Cave Architecture in Ancient India


The early caves- two at Barabar (near Gaya) and Nagarjuni hills- are quite unadorned. The inner walls of the caves are finely polished, no doubt by workmen of the school responsible for the polish of the Ashokan pillars.

Later cave temples and monasteries are to be found in many parts of India, but it was in the Western Deccan, under the Satavahana Empire and its successors, that the largest and most famous artificial caves were excavated.

The earliest rock cut caves in India are attributed to Asoka (273-232 BC) and his grandson Dasaratha. Eventually this rock cut architecture, initiated by Asoka, developed into a powerful and popular architectural style and gave the country nearly 1,200 excavations which are scattered in many parts. This architecture had three definite phases: the earliest dating from the 2nd century BC to the 2nd century AD, the second from the 5th to the 7th century and the last from the 7th century to the 10th century.
These developments took place primarily in the Western Ghats and only secondarily in other parts of the country. The rock architecture was suited to India, for the country has plenty of rocky mountains and structures excavated in stone were the most durable.

Buddhist Architecture– The early Buddhist architecture covers the period from the 2nd century BC to the 2nd century AD. The first phase of excavations in Western
India was related exclusively to early Buddhism, which meant the worship of the Buddha represented symbolically. The excavations took the shape of
1. The chaitya or prayer hall and
2. The vihara or monastery.
3. Both initiated in rock the structural forms practised in less permanent materials like wood. The chaitya is the more important of the two considerations.

The characteristic features of these early temples were two establishments, each self contained and consisting and consisting of a prayer hall (chaitya) and a monastery (vihara) which contained accommodation for the monks.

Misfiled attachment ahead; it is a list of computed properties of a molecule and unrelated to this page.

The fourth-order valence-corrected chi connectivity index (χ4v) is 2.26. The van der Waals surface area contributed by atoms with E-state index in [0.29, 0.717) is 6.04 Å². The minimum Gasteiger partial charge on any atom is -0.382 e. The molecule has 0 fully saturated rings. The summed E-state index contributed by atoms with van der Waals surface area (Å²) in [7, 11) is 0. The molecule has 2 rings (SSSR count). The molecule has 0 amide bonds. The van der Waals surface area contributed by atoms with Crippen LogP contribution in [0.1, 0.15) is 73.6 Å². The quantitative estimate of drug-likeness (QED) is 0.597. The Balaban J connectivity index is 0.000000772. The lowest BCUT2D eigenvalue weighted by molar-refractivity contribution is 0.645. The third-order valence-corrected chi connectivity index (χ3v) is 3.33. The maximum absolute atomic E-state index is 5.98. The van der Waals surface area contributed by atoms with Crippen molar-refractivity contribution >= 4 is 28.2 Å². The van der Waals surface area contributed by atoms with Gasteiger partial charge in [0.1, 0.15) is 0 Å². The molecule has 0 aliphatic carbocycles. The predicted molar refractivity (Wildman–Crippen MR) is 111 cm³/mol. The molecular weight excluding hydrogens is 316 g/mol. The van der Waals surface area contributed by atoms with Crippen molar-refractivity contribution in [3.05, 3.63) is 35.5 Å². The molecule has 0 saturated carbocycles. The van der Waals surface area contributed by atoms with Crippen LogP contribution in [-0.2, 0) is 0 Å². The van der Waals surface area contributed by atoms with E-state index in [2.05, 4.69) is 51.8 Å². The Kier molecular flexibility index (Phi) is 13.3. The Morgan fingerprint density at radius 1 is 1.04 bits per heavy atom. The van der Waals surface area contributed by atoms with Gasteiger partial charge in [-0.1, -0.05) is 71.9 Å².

The square central hall was approached through a verandah or portico, and doorways led into cells for members of the brotherhood, examples of the early Buddhist architecture can still be seen at Karla, Kanheri, Nasik, Bhaja and Bedsa and at Ajanta.
Second phase– the second phase began in the 5th century. This phase was characterised by the virtual elimination of timber and by the introduction of the image of the Buddha as a dominant feature of the architectural design. Nevertheless the plan of the excavations, particularly of the chaitya, remained essentially the same as that of similar constructions of the earlier phase. The statue of the Buddha sometimes assumed gigantic proportions. The vihara also underwent a slight change: the inner cells, formerly inhabited by the monks alone now housed the image of the Buddha as well.
Buddhists of the Mahayana school followed the broad architectural principles of their predecessors the Hinayana Buddhists and their architecture consisted as hitherto, of the chaitya and the vihara. Later the Hindus and Jains extended the Buddhist architectural tradition but with certain modifications, designed to suite their own ritual.
The dominant features of the Dravidian rock cut style are the mandapa and the ratha. The mandapa is an open pavilion excavated out of a rock. It takes the form of a simple columned hall with two or more cells (compartments for the diety) in the back wall. The ratha is a monolithic shrine carved out of a single rock.


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